Apple iPhone 7 Users May Be Owed a Slice of a $35 Million Settlement — Here's How to Claim Your Share

Time is running out to claim part of a proposed $35 million settlement on a class action lawsuit leveled against Apple five years ago.

The lawsuit, filed in the U.S. District Court for the Northern District of California in 2019 as Tabak, et al. v. Apple Inc., alleged that the iPhone 7 and 7 Plus had a faulty audio chip, which led to audio issues and limited calling and voice features. The iPhone 7 was the first Apple phone without an audio jack.

Apple denied the allegations and agreed to a $35 million class settlement in May 2023 to resolve them.

Now iPhone 7 or 7 Plus users who experienced audio issues and owned either model between September 16, 2016 and January 3, 2023 could be eligible for a slice of up to $349 of the proposed settlement.

The iPhone 7 on September 17, 2016. (Photo by Hitoshi Yamada/NurPhoto via Getty Images)

The settlement applies only to U.S. residents who reported audio issues with the iPhone 7 and 7 Plus to Apple within the specified timeframe, including problems with the phone speaker, microphone, and receiver.

Related: Apple Faces Class Action Lawsuit Over iCloud’s Alleged ‘Enormous Structural Advantage’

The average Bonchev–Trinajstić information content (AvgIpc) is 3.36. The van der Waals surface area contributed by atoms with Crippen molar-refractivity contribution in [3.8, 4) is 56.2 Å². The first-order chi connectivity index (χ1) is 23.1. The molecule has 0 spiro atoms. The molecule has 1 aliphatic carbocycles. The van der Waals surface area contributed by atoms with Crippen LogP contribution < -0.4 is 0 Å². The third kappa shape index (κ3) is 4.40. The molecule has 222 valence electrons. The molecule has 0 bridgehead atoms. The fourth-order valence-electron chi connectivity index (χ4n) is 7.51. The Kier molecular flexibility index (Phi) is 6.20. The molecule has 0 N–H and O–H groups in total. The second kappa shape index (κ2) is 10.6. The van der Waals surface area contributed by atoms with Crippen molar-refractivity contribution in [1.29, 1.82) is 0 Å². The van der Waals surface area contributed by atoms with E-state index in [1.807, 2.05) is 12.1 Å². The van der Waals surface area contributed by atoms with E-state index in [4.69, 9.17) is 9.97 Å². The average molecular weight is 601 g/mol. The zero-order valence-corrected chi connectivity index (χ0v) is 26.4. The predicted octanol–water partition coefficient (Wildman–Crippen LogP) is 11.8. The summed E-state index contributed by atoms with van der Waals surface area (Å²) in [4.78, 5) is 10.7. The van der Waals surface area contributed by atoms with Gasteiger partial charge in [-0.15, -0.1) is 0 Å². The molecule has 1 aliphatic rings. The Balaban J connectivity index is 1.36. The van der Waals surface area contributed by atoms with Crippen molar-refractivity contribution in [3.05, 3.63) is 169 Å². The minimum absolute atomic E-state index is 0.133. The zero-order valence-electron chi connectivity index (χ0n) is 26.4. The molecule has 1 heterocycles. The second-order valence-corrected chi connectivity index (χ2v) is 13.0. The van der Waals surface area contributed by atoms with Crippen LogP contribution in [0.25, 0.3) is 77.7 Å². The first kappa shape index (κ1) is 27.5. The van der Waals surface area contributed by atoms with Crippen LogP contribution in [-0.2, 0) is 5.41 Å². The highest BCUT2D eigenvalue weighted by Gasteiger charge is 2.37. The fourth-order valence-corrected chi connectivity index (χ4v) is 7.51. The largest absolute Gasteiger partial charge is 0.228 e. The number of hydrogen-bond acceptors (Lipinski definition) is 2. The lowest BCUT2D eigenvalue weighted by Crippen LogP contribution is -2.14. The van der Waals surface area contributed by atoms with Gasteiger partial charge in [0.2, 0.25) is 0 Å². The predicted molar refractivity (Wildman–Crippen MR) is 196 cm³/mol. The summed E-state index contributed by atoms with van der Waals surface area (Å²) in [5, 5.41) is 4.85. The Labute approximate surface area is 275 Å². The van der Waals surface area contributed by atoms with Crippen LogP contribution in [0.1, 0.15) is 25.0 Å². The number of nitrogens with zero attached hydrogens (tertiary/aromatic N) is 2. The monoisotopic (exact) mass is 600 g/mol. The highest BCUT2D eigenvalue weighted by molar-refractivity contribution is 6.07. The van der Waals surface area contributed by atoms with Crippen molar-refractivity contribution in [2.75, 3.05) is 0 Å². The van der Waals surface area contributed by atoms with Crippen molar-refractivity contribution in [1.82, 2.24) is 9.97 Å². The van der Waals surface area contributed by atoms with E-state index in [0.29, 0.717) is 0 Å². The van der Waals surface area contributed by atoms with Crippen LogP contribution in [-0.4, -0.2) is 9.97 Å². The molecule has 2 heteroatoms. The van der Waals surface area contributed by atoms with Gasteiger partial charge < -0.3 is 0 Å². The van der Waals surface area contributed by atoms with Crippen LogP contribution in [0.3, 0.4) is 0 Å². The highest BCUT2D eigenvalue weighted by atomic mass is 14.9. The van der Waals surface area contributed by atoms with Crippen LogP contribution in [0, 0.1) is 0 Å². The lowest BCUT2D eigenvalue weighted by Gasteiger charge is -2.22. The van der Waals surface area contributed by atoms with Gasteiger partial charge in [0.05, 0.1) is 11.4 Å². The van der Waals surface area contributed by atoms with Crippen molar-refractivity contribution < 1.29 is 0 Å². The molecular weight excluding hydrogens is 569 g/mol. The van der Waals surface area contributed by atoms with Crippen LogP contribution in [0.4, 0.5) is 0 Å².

Anyone who paid Apple out of pocket for repairs or replacements related to those issues is eligible too.

The payment will be at least $50 and a maximum of $349 for those who paid Apple for repairs or replacements, and up to $125 for anyone who reported the audio-related issues with the phone to Apple.

This means that some could get back what they paid Apple for repairs. Apple’s statement in the settlement proposal shows that, on average, customers paid the tech giant $193 to fix the issues covered in the filing.

The deadline to file a claim is July 3. Affected Apple customers can access the claim form on the settlement website.

Related: Apple Event: New iPad Pro Looks, Acts Like a MacBook Air

Apple is facing other lawsuits including one in March from the Department of Justice alleging anticompetitive practices.

The DOJ targeted Apple’s developer fees and said the company made it hard for customers to go outside its ecosystem.

Apple said the lawsuit was “wrong on the facts and the law,” and the company will “vigorously defend against it.”

Related: The U.S. Justice Department Is Suing Apple in a Groundbreaking iPhone Monopoly Lawsuit

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